FEATURE — Summer is right around the corner and so is the heat, inviting cool-down dips in the pool and trips to Lake Powell. But are you prepared with the right knowledge to keep your family safe near water?
Drowning is the third leading cause of injury-related death for Utah children, 1-14.
Before you think your inflatable backyard pool is the only safe option for kids, it’s important to know that water can be dangerous at any depth, from a shallow inch to the deeps of lakes and sea.
Water is risky business.
Family physician Jon Hubbard, of Revere Health St. George Clinic, said, “It’s all too easy to underestimate the risk that any body of water poses.”
The risk factors are different for children based on their ages:
- Infants left unattended in a bathtub can inhale even the smallest amounts of water.
- Toddlers unsupervised or undersupervised can wander off and fall into a body of water (pool, river, pond, lake, et cetera).
- Teens, even when accompanied by friends, can overestimate their swimming abilities and take unnecessary risks due to peer pressure; this can lead to a “witnessed” drowning where friends or family are unable to rescue them.
To prevent drowning, “the same rules apply for driving as they do around the water,” Hubbard said.
1. Swimming lessons and supervision.
You wouldn’t let your child drive your car until they know how to drive and the same goes for swimming.
Children who have gone through swimming lessons are significantly less likely to drown. Lessons teach children valuable techniques that keep them safe in the water.
Even when children have received swimming lessons, constant, careful supervision is still important. A responsible adult who can swim should always be ready to help in case of any trouble.
2. Medications and health issues.
You wouldn’t drive while under the influence of certain medications or when you are experiencing certain health issues and the same caution applies when you and your children will be around water.
If someone has a history of seizure disorders, such as epilepsy, or suffers from fainting related to low blood pressure, for example, they need to be extra careful around water because these heighten their risks in the presence of water.
Likewise, mixing medications and water activities can be dangerous for adults and children.
“Always check warning labels on any medication before swimming,” Hubbard said. “If you are taking pain medications, sleep aids or certain kinds of antidepressants and antipsychotics, there is a chance they can make you drowsy. If they do, stay out of the water.”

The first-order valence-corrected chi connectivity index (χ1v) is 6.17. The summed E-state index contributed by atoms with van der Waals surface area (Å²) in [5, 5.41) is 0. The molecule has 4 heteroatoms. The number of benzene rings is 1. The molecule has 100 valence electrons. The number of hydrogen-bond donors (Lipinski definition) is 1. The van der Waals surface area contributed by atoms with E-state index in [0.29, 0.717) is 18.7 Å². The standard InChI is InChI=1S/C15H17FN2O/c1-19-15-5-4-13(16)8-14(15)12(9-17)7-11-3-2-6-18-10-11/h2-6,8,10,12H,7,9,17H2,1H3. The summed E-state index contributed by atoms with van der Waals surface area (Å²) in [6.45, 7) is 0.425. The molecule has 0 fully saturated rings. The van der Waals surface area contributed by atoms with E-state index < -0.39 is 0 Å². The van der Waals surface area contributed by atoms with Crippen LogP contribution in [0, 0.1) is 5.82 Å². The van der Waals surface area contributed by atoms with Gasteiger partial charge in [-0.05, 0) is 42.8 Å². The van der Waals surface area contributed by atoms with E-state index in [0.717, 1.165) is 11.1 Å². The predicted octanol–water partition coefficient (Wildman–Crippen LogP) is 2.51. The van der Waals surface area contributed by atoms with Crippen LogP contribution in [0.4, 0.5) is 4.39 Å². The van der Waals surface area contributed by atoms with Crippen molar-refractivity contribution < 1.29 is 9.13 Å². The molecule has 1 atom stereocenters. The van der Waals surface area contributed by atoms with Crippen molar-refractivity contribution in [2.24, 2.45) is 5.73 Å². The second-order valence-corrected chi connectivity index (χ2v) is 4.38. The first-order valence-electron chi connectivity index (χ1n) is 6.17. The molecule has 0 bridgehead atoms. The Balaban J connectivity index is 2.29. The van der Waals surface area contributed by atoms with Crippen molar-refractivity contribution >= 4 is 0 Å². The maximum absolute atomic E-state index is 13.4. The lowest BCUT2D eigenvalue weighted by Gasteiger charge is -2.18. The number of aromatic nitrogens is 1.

3. Wear a life jacket.
Seat belts are important for driver’s and passenger safety. Likewise, life jackets are necessary safety tools in any body of water, whether a lake or an ocean, and they aren’t just for kids and weak swimmers.
According to the Personal Flotation Device Manufacturers Association, “Nine out of 10 drowning incidents occur in inland waters, most within a few feet of safety and involving boats under 20 feet long.”
Most of these incidents could have been prevented if the person was wearing a life jacket. Wearing one could easily save a person’s life in a dangerous situation, no matter how strong a swimmer they are.
4. Alcohol consumption.
Just like driving inebriated, water and alcohol don’t mix.
Alcohol impairs judgment, increasing the risk of drowning. If you need to quench your thirst, reach for a water bottle instead.
It may seem obvious that driving when weak or dizzy is a risky proposition. Swimmers, though, may develop weakness, dizziness and, in extreme cases, fainting … all because of dehydration.
Swimming dehydrated is dangerous.
“Even though you’re in water, you can still get dehydrated,” Hubbard said. “Drink plenty of water to avoid dehydration.”
Parents should always have drinking water on hand and make sure their kids are getting enough to drink while playing in the water.
Signs of drowning.
Drowning doesn’t happen like you see in the movies. Rarely will you see flailing arms or hear screams for help. The reality of drowning is often much different, and if you don’t know what to look for, drowning can often be missed.
Someone who is drowning usually can’t shout for help and has few opportunities to inhale and exhale.
If someone in the water shows any of the following signs, they could be drowning.
- Head low in the water, mouth at water level.
- Head tilted back with mouth open.
- Eyes unfocused or closed.
- Hair over forehead or eyes.
- Not using legs.
- Hyperventilating or gasping.
- Trying to swim but not making progress.
- Appearance of climbing an invisible ladder.
What to do when you spot someone drowning.
If someone is drowning, get help immediately. Notify a lifeguard or have someone call 911.
On your own or with the help of others, get the person out of the water as safely as possible. Check for breathing and a pulse, and if there is no pulse, begin administering CPR.
A near-drowning experience can still be dangerous or even fatal to the victim if water accumulates in the lungs. If a person who nearly drowned experiences coughing, chest pain, trouble breathing or a drop in energy levels, seek medical attention immediately. Time is of the essence.
Knowing how to react is important, but knowing methods to prevent drowning is the best way to keep yourself and your children safe from harm.
“Make sure your kids are always supervised (in the water),” Hubbard said. “Careful vigilance can make all the difference.”
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